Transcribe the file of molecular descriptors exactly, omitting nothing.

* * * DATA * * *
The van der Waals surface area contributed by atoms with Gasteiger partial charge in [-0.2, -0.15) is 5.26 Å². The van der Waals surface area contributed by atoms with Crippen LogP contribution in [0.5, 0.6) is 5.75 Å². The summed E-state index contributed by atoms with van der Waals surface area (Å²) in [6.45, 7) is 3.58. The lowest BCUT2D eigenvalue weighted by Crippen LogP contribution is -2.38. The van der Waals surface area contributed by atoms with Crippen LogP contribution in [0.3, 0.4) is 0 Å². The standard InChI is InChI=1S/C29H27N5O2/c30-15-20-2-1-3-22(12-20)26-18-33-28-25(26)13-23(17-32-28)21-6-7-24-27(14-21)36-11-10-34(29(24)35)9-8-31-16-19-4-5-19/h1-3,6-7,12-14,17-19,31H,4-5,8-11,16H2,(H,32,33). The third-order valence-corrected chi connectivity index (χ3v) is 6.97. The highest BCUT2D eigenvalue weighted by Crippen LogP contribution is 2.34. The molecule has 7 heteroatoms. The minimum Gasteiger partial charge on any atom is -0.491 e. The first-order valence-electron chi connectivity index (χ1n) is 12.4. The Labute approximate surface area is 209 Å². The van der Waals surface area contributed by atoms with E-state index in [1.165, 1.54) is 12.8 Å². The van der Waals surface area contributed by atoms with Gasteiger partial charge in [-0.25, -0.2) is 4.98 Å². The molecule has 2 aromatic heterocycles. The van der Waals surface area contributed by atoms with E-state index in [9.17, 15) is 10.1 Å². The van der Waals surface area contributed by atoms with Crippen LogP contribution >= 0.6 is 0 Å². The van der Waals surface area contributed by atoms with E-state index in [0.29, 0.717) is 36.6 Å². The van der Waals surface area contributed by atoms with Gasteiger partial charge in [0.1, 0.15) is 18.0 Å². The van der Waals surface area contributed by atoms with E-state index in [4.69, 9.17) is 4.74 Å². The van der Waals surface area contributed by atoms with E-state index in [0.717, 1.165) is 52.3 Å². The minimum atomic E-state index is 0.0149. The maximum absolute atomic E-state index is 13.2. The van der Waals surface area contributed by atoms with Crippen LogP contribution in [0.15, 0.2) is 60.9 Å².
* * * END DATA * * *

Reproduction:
The van der Waals surface area contributed by atoms with Gasteiger partial charge in [-0.2, -0.15) is 5.26 Å². The van der Waals surface area contributed by atoms with Crippen LogP contribution in [0.5, 0.6) is 5.75 Å². The summed E-state index contributed by atoms with van der Waals surface area (Å²) in [6.45, 7) is 3.58. The lowest BCUT2D eigenvalue weighted by Crippen LogP contribution is -2.38. The van der Waals surface area contributed by atoms with Crippen LogP contribution in [0.3, 0.4) is 0 Å². The standard InChI is InChI=1S/C29H27N5O2/c30-15-20-2-1-3-22(12-20)26-18-33-28-25(26)13-23(17-32-28)21-6-7-24-27(14-21)36-11-10-34(29(24)35)9-8-31-16-19-4-5-19/h1-3,6-7,12-14,17-19,31H,4-5,8-11,16H2,(H,32,33). The third-order valence-corrected chi connectivity index (χ3v) is 6.97. The highest BCUT2D eigenvalue weighted by Crippen LogP contribution is 2.34. The molecule has 7 heteroatoms. The minimum Gasteiger partial charge on any atom is -0.491 e. The first-order valence-electron chi connectivity index (χ1n) is 12.4. The Labute approximate surface area is 209 Å². The van der Waals surface area contributed by atoms with E-state index in [1.165, 1.54) is 12.8 Å². The van der Waals surface area contributed by atoms with Gasteiger partial charge in [-0.25, -0.2) is 4.98 Å². The molecule has 2 aromatic heterocycles. The van der Waals surface area contributed by atoms with E-state index in [9.17, 15) is 10.1 Å². The van der Waals surface area contributed by atoms with Crippen LogP contribution >= 0.6 is 0 Å². The van der Waals surface area contributed by atoms with E-state index in [0.29, 0.717) is 36.6 Å². The van der Waals surface area contributed by atoms with Gasteiger partial charge in [0.1, 0.15) is 18.0 Å². The van der Waals surface area contributed by atoms with E-state index in [4.69, 9.17) is 4.74 Å². The van der Waals surface area contributed by atoms with E-state index in [0.717, 1.165) is 52.3 Å². The minimum atomic E-state index is 0.0149. The maximum absolute atomic E-state index is 13.2. The van der Waals surface area contributed by atoms with Crippen LogP contribution in [0.15, 0.2) is 60.9 Å².